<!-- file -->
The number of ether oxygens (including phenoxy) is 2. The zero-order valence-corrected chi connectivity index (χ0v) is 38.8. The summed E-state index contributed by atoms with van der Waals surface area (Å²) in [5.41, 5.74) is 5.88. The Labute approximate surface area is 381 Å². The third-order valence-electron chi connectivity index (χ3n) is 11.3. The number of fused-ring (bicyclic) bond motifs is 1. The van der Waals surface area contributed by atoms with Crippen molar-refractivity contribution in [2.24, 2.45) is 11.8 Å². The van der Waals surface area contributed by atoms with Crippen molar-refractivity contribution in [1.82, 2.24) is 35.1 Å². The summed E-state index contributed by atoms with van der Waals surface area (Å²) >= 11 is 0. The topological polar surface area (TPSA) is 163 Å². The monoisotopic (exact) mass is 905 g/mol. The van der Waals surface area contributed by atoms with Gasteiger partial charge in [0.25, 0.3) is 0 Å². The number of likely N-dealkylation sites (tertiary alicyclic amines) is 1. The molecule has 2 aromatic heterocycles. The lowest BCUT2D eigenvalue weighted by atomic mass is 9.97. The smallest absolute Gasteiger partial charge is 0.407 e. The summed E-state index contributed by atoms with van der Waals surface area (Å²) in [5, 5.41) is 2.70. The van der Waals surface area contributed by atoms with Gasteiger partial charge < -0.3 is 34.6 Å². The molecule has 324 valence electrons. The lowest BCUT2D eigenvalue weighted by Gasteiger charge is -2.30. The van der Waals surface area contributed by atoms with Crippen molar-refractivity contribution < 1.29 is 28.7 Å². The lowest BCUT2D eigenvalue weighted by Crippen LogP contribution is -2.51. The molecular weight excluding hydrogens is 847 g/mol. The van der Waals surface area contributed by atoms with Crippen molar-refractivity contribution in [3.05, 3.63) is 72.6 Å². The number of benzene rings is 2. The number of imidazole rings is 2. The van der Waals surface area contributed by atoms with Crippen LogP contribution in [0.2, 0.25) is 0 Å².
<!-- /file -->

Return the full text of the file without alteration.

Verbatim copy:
The number of ether oxygens (including phenoxy) is 2. The zero-order valence-corrected chi connectivity index (χ0v) is 38.8. The summed E-state index contributed by atoms with van der Waals surface area (Å²) in [5.41, 5.74) is 5.88. The Labute approximate surface area is 381 Å². The third-order valence-electron chi connectivity index (χ3n) is 11.3. The number of fused-ring (bicyclic) bond motifs is 1. The van der Waals surface area contributed by atoms with Crippen molar-refractivity contribution in [2.24, 2.45) is 11.8 Å². The van der Waals surface area contributed by atoms with Crippen molar-refractivity contribution in [1.82, 2.24) is 35.1 Å². The summed E-state index contributed by atoms with van der Waals surface area (Å²) >= 11 is 0. The topological polar surface area (TPSA) is 163 Å². The monoisotopic (exact) mass is 905 g/mol. The van der Waals surface area contributed by atoms with Gasteiger partial charge in [0.25, 0.3) is 0 Å². The number of likely N-dealkylation sites (tertiary alicyclic amines) is 1. The molecule has 2 aromatic heterocycles. The lowest BCUT2D eigenvalue weighted by atomic mass is 9.97. The smallest absolute Gasteiger partial charge is 0.407 e. The summed E-state index contributed by atoms with van der Waals surface area (Å²) in [5, 5.41) is 2.70. The van der Waals surface area contributed by atoms with Gasteiger partial charge < -0.3 is 34.6 Å². The molecule has 324 valence electrons. The lowest BCUT2D eigenvalue weighted by Gasteiger charge is -2.30. The van der Waals surface area contributed by atoms with Crippen molar-refractivity contribution < 1.29 is 28.7 Å². The lowest BCUT2D eigenvalue weighted by Crippen LogP contribution is -2.51. The molecular weight excluding hydrogens is 847 g/mol. The van der Waals surface area contributed by atoms with Crippen molar-refractivity contribution in [3.05, 3.63) is 72.6 Å². The number of benzene rings is 2. The number of imidazole rings is 2. The van der Waals surface area contributed by atoms with Crippen LogP contribution in [0.2, 0.25) is 0 Å².